THE PRICE OF SILVER, by Siân Ann Bessey, Katie leaves New York for Idaho to marry Jake, a man she’s written to. Great set-up. But when she steps off the train, his brother Caleb greets her instead. Toss in emotional conflict with her having to stay at the family farm. Caleb takes her home to wait for Jake’s return from a mining job he couldn’t pass up. The more Caleb gets to know Katie, the more he wants what his brother has, but he can’t let his heart overrule his head unless Jake changes his mind about his intended bride. Never had to stop an examine the writing.

There was only one issue I had with the book. I just had a minor issue with Heather’s story. She felt the need to explain when the character was thinking, and this was besides writing the thoughts in italics. She would follow what was a clear thought with [he thought, or she thought, or she wondered]. And though a tad annoying and unnecessary, she does tells a marvelous story. So if that’s not a deal-breaker for you, go for it.

If you are a fancier of the simple and sweet love story happening on the fly between two strangers set in a simple time, this might be the compilation of stories for you.

I was given an ARC of this book for an honest evaluation.


Betrayal, debauchery, treachery, conspiracy and passion, oh my!

FiresOfDestinyFires of Destiny” by Linda Barlow

Though I rated it 4 out of 5 stars, I’d give it 4.8 stars if I could.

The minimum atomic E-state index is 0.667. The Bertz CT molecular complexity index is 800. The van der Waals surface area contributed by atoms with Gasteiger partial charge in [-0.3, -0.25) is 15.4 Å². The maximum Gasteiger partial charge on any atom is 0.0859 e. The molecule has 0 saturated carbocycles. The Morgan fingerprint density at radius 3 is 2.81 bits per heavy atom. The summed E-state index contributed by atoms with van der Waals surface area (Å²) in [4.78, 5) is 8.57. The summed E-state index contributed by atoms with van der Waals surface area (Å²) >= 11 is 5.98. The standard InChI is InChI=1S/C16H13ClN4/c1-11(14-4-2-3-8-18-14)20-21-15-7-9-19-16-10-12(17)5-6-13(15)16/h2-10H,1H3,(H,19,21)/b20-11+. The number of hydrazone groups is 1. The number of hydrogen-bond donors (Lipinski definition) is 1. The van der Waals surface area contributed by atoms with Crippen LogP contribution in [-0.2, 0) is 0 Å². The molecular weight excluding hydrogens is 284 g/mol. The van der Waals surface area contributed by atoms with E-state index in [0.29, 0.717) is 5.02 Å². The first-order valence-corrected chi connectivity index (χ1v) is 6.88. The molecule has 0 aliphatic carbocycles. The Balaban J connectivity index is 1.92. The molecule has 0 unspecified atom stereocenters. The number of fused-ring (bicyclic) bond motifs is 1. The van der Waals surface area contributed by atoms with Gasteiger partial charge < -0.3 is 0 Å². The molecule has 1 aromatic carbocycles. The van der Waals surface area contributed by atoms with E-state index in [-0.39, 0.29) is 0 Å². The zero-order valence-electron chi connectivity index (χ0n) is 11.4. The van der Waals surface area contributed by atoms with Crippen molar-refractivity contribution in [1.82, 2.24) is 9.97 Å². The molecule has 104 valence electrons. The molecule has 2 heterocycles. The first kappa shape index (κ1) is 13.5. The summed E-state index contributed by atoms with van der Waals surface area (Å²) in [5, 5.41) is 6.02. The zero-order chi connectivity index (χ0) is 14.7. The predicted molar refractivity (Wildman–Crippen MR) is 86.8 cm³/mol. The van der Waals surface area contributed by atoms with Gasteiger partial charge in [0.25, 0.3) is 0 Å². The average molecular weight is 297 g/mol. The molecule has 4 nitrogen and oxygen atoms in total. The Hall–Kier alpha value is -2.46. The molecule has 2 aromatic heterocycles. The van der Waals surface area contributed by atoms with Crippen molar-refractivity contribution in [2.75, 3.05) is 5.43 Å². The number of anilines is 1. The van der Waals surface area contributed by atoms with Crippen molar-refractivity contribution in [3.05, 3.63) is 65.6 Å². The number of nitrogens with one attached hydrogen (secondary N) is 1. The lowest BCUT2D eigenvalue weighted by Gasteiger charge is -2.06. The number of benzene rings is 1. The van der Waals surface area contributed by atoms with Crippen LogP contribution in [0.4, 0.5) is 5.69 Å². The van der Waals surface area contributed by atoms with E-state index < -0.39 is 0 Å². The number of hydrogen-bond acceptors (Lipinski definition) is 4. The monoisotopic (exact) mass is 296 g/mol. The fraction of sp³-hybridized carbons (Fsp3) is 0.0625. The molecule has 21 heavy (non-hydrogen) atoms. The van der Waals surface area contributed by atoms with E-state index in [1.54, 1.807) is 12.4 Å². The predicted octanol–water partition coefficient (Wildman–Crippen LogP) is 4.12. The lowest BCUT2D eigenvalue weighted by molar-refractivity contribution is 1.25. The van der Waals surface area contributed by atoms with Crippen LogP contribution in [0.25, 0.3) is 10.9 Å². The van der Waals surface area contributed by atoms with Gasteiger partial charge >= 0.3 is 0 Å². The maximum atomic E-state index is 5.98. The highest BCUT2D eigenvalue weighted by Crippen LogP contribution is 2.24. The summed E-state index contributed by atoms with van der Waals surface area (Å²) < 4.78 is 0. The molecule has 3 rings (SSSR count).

Though I do love all things related to the British Aristocracy and Medieval to Regency-type books, they’re not my normal go-to for casual reading. Most of them don’t stack up to my favorite authors like Judith McNaught, Elizabeth Hoyt or Stephanie Laurens. So I admit I dove into the book with pre-conceived notions. However, with Linda Barlow‘s “The Fires of Destiny,” I was more than just pleasantly surprised, I was enthralled. At first the length of the book caused me to take pause. But once I started reading and finally finished, it wasn’t long enough. I wanted more of the wonderfully rich, passionate, yet highly flawed characters of Alexandra Douglas and her rouge lover, Roger Trevor.

Set during the bloody reign of England’s Queen, Mary Tudor, the story is filled with religious persecution, murder, rape, conspiracy, rebellion, heresy, intrigue, treason, torture, and queenly executions. There are illegitimate children and doomed lovers. Everything a good mid 1500s English romance should have.

Spirited, red-headed Alexandra grew up in awe of the Trevor brothers, but was drawn to the middle son, Roger, who ran away from his father’s tyranny when he was only fourteen. Roger grew up on the sea and made the acquaintance of a man who would figures prominently in the book. Because I would be issuing a *SPOILER*, I won’t say in what capacity. What moves the story is the complicated relationship between Alix and Roger – when they first discover that love and passion hangs between then, followed by gross misunderstandings. Roger is haunted by the death of a mistress who wasn’t what she seemed and holds Alix off – mostly for her own protection. So their path to true love is rocky and dotted with secondary characters who appeared to be friends and yet turn out to be deliciously evil villains. The local witch forewarns Alix that she’ll have many lovers and that revelation disturbs her, because Roger’s loving is the only thing she craves.